Posted by Jack Stephens on November 2, 2007
Joshua Castro blogs on Myspace on his dreams and goals of becoming an ethnic studies professor who actually teaches self-determination and struggle:
I thought about how I would finally have the authority to denounce the quackery and phoniness of so many of the bloodsucking leeches of our Philippine high society and contribute to the assassination of their sorry empty façades of reputations with so many strokes of a pen. To inject the revolutionary character back into Asian American Studies (I am tired of shaking my head as I quote the post-modern intellectual masturbation and sycophantic pro-capitalist babbling of the Asian American banana tinged ivory tower). What will it be like to see a book that I have written sitting on the shelf next to so many other pieces of Ethnic Studies literature?
Posted in Academia, Organizing, People of Color, Radicalism | Leave a Comment »
Posted by Jack Stephens on October 24, 2007
Zooey Live blogs about being a South Asian graduate student and South Asian Studies, one of her points is this:
[T]here is also something else which intrigues me about the South Asian departments. Something that’s also very visible in this class. So few of their students work on modern and/or contemporary South Asia. It’s not that I think working on pre-modern South Asian texts or societies is inherently bad. But there is also this general reluctance to acknowledge the existence of a modern South Asia. Very similar to the project of classical Indology. Which relegated India perpetually into the realm of “ancient.” And my pea-sized brain tells me this is not just an innocent fascination with the pre-modern past. But indeed, this is a very problematic manisfestation of an evolutionary understanding of the world and not totally unconnected to the racial-colonial politics which attempted to colonize non-Western territories by claiming that the people in there are not that “modern.”
Posted in Academia, Gender, Institutionalized Racism, South Asian Issues, Women of Color | Leave a Comment »
Posted by Jack Stephens on September 10, 2007
Afro-Spear hosts their carnival for September and tackles topics such as diversity in education and how today’s educational system relies on propaganda and miseducation:
Welcome to Afrospear’s first Blog Carnival. I would like to thank those who participated. If you have any ideas for future Carnival topics, let us know.
Posted in Academia, Black Issues, Carnival, Contemporary Racism, Institutionalized Racism, White Supremacy | 1 Comment »
Posted by Jack Stephens on July 27, 2007
A blogger at Teluga Bloggers writes about an upcoming national seminar in India about Dalits and religion:
Religion is one of the problems for Dalits in India. It is the question of its being implicit and explicit, inclusive and exclusive, an insider and outsider for Dalit life. Dalits have been in dilemma as to which religion they have to follow in the Post- Colonial period. Dr. B. R. Ambedkar has made a statement that he will not die as a Hindu. It had an impact on several Dalit Hindus. Moreover, his conversion to Buddhism has influenced thousands of Dalits to follow. However, there may be a few Dalits who are in Hinduism, Christianity, Sikhism, Islam and some others have considered Ambedkarism as one of the religions. The Dalits who are in the religions of Hinduism, Buddhism and Sikhism have constitutional benefits and others who are in Christianity and Islam are denied the same. This could be one of the debates that the seminar is looking forward to address.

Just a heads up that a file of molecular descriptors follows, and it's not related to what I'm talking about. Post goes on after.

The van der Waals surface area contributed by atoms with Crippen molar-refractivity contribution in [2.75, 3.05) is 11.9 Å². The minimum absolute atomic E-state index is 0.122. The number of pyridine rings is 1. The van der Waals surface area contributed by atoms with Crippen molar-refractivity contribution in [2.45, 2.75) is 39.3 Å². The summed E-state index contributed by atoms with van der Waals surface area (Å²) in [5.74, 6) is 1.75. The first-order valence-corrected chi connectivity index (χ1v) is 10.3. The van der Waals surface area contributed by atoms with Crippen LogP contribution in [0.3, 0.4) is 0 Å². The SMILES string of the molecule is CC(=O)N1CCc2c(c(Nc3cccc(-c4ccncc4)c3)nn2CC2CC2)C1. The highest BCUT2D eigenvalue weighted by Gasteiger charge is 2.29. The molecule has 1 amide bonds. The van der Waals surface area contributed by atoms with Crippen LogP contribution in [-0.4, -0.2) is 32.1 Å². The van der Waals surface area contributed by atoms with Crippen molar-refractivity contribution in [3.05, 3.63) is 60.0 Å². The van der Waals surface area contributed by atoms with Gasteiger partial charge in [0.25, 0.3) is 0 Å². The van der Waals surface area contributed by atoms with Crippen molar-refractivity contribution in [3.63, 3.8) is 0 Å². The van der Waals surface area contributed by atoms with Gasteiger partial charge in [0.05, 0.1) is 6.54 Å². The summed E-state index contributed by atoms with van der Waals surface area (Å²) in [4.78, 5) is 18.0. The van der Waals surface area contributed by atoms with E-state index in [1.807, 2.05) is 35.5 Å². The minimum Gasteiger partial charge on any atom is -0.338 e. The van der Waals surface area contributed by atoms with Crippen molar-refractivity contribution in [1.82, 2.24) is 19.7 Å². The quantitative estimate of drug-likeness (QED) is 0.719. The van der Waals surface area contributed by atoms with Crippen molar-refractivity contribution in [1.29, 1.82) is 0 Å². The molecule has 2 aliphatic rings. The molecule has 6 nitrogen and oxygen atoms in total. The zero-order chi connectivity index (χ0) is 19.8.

Originally linked by Kuffir on Blogbharti.
Posted in Academia, Caste, Hinduism, International, Religion | Leave a Comment »
Posted by Jack Stephens on June 28, 2007
In a post on Slant Truth about identity politics Thinking Girl blogs:
Relativism is thrown out when someone wants to derail a discussion. It’s the philosophical equivalent of trolling, if you ask me! Relativism is supposedly about giving equal weight to all points of view, cultural contexts, systems of social organizing, etc. Which, to many, sounds fine and dandy. But in reality, what this does is quite similar to totalization, because it ignores relations of power. One can’t claim to have a view from nowhere, and one can’t claim to have a view from everywhere, either. We are all of us steeped in our own contexts; we cannot simply escape them or set them aside, not ever – and we can’t simply adopt another viewpoint or context just like that. Just as we can’t claim to inhabit a neutral position, we also can’t claim to inhabit every position equally. It’s an epistemological limitation.
Posted in Academia, Contemporary Racism, Identity, Organizing, People of Color, Radicalism | Leave a Comment »
Posted by Jack Stephens on May 9, 2007
Abudul-Halim V, of the blog Planet Grenada, points us to a book that focuses on the spiritual aspects of futuwwah:
The Way of Sufi Chivalry by Ibn al-Husayn al-Sulami (translated by Tosun Bayrak al-Jerrahi). The Arabic term translated as “chivalry” is futuwwah. In Arabic, fata literally means a handsome, brave youth. But the book goes on to explain that based on its use in the Quran, the word came to mean “the ideal, noble and perfect man whose hospitality and generosity would extend until he had nothing left for himself; a man who would give all, including his life, for the sake of his friends.” (the term is used to describe Abraham in the Quran [21:60] when he destroys the idols of his people.)
Posted in Academia, History, International, Islam, Literature | 1 Comment »
Posted by Jack Stephens on April 24, 2007
Fire Fly share’s her thoughts on the Everyday Multiculturalism Conference at Macquarie University in Austrailia in her blog She Who Stumbles:
I’m sick to death of (white) academics from the so-called “left” apologising for racist violence. I’m sick of hyper-detailed ethnomethodology being used to erase the power differentials between people of colour and white people. I’m sick of self-absorbed academic relativism that refuses to see the bigger picture.
Posted in Academia, Contemporary Racism, International, People of Color | 1 Comment »